Debugging with optimization on

Thread Starter

Toru Fujinami

Joined Sep 26, 2016
I am writing a firmware on C language. and I have issue with optimization right now.
When I am running my code on optimization level 0 or 1, the code runs perfectly.
When I put higher optimization level (2 or 3), the code stops working.

I want to figure out why this is happening.
But optimization does not let me put break point on certain lines..

In general, how does everyone debug code with Optimization?

Thank you,


Joined Oct 2, 2009
It would help to know what software tools you are using on what processor.
Usually when I am debugging with IAR EW, I turn off optimization. I don't encounter any problem while doing that.


Joined Mar 31, 2012
In general, the debugging capabilities are dependent on the compiler (and/or IDE) you are using.

The problem is likely that something in your code is getting optimized away because the compiler doesn't recognize that you are relying on it being there for some other reason. For example, for() loops that are there to act as a delay element often get optimized away.

You can put in print statements (what I call instrumenting your code) to see what is going on, but those can have the affect of making code that is otherwise getting optimized out stay put. Even then, you can add print statements until the problem goes away and then focus on the part of the code that the presence of a print statement was the magical, mystery bullet.


Joined Jun 26, 2012
+1 Which chip and compiler?
In Microchip C (HiTech and XC8), what you describe is common. The optimizer has figured a way to implement the logic of the program without generating code for the source line in question. Trying to set a breakpoint on a source line fails and stepping through the code seems to take unexpected paths. That's normal, at least in those environments.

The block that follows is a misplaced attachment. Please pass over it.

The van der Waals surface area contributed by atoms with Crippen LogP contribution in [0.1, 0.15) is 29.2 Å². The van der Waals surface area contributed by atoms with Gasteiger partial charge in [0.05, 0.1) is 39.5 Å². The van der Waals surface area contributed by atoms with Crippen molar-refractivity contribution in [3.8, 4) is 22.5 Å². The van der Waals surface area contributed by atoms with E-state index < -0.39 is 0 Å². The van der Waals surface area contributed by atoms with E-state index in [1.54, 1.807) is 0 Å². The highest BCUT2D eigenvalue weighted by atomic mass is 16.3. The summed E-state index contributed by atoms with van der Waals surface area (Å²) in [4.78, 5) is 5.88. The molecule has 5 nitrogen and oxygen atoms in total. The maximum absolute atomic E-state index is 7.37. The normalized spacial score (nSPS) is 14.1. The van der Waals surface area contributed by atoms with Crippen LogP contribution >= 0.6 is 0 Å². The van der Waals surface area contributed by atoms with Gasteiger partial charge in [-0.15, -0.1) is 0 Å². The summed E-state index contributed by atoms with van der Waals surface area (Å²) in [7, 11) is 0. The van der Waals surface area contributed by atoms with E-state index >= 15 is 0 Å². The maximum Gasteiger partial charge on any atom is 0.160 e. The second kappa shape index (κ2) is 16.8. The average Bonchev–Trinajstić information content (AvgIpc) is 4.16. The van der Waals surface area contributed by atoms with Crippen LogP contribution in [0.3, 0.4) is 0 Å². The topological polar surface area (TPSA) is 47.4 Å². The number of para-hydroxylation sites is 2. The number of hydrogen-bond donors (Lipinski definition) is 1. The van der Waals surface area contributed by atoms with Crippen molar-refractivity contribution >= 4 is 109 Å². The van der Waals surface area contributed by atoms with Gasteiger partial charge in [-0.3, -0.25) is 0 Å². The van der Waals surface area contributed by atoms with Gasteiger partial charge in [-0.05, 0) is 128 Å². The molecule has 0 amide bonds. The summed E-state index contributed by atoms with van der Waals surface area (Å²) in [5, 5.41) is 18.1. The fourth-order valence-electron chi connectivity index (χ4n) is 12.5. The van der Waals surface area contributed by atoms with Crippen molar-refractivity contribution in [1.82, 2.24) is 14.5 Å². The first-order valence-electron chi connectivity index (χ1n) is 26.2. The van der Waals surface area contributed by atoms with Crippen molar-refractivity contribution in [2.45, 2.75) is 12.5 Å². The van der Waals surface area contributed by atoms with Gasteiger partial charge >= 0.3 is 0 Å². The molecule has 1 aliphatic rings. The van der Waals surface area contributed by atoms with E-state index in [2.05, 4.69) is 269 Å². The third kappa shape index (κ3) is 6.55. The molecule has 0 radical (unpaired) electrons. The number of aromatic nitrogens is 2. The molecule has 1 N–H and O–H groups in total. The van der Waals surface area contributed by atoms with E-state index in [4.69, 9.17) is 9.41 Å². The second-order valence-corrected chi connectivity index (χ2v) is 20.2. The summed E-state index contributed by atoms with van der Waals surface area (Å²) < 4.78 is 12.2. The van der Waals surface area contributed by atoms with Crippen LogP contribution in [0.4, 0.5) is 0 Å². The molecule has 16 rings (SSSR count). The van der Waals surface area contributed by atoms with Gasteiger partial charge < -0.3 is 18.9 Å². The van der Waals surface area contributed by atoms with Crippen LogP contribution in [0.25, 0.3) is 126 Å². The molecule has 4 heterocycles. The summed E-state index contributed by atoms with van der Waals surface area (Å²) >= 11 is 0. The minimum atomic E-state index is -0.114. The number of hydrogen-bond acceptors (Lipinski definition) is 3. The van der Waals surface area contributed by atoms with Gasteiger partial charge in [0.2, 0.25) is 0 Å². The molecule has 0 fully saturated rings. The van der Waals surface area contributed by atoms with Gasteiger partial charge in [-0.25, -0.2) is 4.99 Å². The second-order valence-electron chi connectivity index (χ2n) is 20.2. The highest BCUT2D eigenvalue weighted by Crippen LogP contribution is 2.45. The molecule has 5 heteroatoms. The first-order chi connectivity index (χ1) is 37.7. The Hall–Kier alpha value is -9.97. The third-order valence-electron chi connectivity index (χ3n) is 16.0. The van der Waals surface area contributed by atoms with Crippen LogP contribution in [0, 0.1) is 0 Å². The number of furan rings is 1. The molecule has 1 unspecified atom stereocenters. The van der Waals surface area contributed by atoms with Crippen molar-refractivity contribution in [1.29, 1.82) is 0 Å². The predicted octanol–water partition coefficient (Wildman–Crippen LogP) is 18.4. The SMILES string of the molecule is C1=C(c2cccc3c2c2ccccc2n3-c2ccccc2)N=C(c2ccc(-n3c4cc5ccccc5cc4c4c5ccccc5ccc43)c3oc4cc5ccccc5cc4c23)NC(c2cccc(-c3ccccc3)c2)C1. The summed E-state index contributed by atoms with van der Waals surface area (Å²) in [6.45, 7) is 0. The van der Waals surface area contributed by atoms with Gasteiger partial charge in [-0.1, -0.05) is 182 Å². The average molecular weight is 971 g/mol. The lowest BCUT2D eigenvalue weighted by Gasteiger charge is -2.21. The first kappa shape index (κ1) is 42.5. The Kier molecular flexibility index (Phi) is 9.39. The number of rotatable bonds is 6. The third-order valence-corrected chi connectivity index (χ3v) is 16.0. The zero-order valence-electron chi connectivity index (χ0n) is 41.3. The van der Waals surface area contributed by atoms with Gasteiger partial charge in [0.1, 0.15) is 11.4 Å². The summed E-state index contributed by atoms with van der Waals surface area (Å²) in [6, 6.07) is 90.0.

One approach to figuring it out is to open the disassembler output and/or Program ROM windows and debug that piece of code in assembler step by step.
Code that runs in non-optimized vs. optimized modes is frequently a timing issue that has been unmasked by the changes in the object code. Entire routines can disappear if the compiler deems they are not needed. Simple counting delays can also go away if the result is not used-depends on the compiler. Sometimes its a compiler bug but not often - check the release notes.

Let us know some info and post your code if you can.

Good luck.


Joined Feb 24, 2006
Can you look at the assembly listing output of the compiler in the neighborhood where you suspect the failure?
Can you give us a list of the optimizations used in levels 2 & 3?

Switch and nested if-else constructs are known to cause problems with some compilers.

Thread Starter

Toru Fujinami

Joined Sep 26, 2016
Thank you everyone for the solutions and details of issues.
I am using Pic24F chip. And MPLAB for IDE.

I will try to debug now with the techniques mentioned here :)